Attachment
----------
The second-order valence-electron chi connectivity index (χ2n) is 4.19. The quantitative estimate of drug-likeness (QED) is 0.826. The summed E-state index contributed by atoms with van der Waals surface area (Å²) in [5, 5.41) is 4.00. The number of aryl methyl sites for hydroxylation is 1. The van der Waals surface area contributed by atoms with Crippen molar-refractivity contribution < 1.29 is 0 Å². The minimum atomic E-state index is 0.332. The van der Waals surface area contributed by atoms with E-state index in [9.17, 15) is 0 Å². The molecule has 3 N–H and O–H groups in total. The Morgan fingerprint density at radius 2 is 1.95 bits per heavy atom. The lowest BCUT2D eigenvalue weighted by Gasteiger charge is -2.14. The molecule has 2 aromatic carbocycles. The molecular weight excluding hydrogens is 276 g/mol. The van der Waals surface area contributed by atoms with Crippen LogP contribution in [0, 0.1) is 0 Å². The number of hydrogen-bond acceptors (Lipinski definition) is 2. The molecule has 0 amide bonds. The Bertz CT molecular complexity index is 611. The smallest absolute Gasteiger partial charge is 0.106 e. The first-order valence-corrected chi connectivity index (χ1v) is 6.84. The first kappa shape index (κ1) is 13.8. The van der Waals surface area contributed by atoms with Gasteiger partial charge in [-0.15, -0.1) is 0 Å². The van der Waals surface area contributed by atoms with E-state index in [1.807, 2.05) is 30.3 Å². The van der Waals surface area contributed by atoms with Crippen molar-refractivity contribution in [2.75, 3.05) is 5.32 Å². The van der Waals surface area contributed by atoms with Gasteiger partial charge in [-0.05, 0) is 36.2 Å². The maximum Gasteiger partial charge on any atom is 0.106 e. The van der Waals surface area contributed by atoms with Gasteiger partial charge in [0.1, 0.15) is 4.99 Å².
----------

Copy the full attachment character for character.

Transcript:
The second-order valence-electron chi connectivity index (χ2n) is 4.19. The quantitative estimate of drug-likeness (QED) is 0.826. The summed E-state index contributed by atoms with van der Waals surface area (Å²) in [5, 5.41) is 4.00. The number of aryl methyl sites for hydroxylation is 1. The van der Waals surface area contributed by atoms with Crippen molar-refractivity contribution < 1.29 is 0 Å². The minimum atomic E-state index is 0.332. The van der Waals surface area contributed by atoms with E-state index in [9.17, 15) is 0 Å². The molecule has 3 N–H and O–H groups in total. The Morgan fingerprint density at radius 2 is 1.95 bits per heavy atom. The lowest BCUT2D eigenvalue weighted by Gasteiger charge is -2.14. The molecule has 2 aromatic carbocycles. The molecular weight excluding hydrogens is 276 g/mol. The van der Waals surface area contributed by atoms with Crippen LogP contribution in [0, 0.1) is 0 Å². The number of hydrogen-bond acceptors (Lipinski definition) is 2. The molecule has 0 amide bonds. The Bertz CT molecular complexity index is 611. The smallest absolute Gasteiger partial charge is 0.106 e. The first-order valence-corrected chi connectivity index (χ1v) is 6.84. The first kappa shape index (κ1) is 13.8. The van der Waals surface area contributed by atoms with Gasteiger partial charge in [-0.15, -0.1) is 0 Å². The van der Waals surface area contributed by atoms with E-state index in [1.807, 2.05) is 30.3 Å². The van der Waals surface area contributed by atoms with Crippen molar-refractivity contribution in [2.75, 3.05) is 5.32 Å². The van der Waals surface area contributed by atoms with Gasteiger partial charge in [-0.05, 0) is 36.2 Å². The maximum Gasteiger partial charge on any atom is 0.106 e. The van der Waals surface area contributed by atoms with Gasteiger partial charge in [0.1, 0.15) is 4.99 Å².